Cameras, Combat and Courage
...The Vietnam War by the Military's Own Photographers, from Pen & Sword
Title: Cameras, Combat and Courage
Author: Dan Brookes
Publisher: Pen & Sword
A companion book to 'Shooting Vietnam' this is a second hardback from author Dan Brookes and publisher Pen & Sword which details the stories of military cameramen in action during the Vietnam War. These are not civilian press photographers, these men were Privates in the US Army and US Marines, but whose specialist role was that of cameraman, either still or movie film.
Each of the 10main chapters are contributed by a different veteran, recording their own time and experiences in Vietnam. I was taken by how many mentioned their arrival in-country, and how walking out of the door of the airliner they had arrived in, they were hit by a wall of heat and humidity like they had never experienced before. Their job did give them a fair degree of freedom with where they went and what action/stories they covered. For some there were boring, routine jobs, such as taking portrait photos of Commanding Officers or others for passports and ID cards. One day they might be recording some form of ceremony and the next, on board a Huey or an APC, going in to action with whichever unit happened to be there. A camera in one hand and a weapon of some sort in the other. That might be a .45 pistol, an M16 or in at least one case, an M79 grenade launcher. In the final two chapters are the stories of Cpl William (Bill) T Perkins Jr, USMC, who threw himself on top of a grenade in order to save others around him and who was awarded the CMH. Finally a story mentioned in a few of the personal accounts, the loss of Ghostriders 079, a Huey carrying no less than 5 Combat Photographers and who were killed when the Huey they were in was shot down near Pleiku in 1970.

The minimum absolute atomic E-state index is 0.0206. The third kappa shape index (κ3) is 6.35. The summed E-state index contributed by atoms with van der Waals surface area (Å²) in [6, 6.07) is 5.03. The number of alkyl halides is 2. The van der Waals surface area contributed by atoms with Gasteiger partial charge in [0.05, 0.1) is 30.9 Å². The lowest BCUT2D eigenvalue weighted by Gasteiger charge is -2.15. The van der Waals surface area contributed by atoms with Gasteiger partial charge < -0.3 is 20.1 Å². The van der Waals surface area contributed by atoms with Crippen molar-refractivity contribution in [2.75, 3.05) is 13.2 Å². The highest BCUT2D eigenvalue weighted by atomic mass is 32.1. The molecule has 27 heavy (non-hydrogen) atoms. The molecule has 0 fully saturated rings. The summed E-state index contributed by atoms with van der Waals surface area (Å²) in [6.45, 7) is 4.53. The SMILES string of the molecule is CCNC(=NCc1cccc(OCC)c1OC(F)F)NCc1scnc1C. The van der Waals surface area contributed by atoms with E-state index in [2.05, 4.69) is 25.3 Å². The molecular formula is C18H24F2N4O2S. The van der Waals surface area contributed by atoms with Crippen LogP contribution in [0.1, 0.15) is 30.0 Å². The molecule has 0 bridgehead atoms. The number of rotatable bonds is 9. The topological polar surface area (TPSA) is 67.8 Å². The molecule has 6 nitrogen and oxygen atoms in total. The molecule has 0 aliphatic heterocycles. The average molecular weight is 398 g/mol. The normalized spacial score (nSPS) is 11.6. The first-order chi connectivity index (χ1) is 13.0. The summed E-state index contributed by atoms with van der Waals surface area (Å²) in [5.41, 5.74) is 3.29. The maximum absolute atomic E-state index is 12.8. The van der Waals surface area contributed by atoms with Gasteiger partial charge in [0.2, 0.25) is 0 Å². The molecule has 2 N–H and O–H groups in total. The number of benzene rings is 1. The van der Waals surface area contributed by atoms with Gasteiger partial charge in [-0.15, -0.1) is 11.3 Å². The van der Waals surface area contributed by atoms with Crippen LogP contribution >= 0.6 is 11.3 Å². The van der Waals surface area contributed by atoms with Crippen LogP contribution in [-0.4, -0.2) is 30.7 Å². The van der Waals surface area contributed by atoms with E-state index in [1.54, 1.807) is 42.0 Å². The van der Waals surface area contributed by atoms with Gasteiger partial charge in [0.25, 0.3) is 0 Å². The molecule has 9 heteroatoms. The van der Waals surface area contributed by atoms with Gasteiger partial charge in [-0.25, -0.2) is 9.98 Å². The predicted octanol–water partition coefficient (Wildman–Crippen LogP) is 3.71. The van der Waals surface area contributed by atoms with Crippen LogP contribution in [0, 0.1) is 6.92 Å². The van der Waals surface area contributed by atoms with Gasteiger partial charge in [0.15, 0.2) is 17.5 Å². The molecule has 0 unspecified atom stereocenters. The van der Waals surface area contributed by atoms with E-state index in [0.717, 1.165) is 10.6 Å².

The assortment of personal accounts make for interesting reading, and one, many years after the war was over, talks about his feelings now finally admitting to having personally shot enemy soldiers during his time in Vietnam, after only having admitted to one before. Drugs, violent death, fear, horror and boredom, plus the chance to experience the colours and culture of a country so different to their own homes. Accompanied by photos not published before which illustrate the men, the equipment, combat as well as the colourful communities and countryside they were in. For anyone interested in the history of the Vietnam War, this makes for a really good read and an insight to how it felt to be involved. A book I very much enjoyed reading.
Thanks to Pen & Sword for our review copy.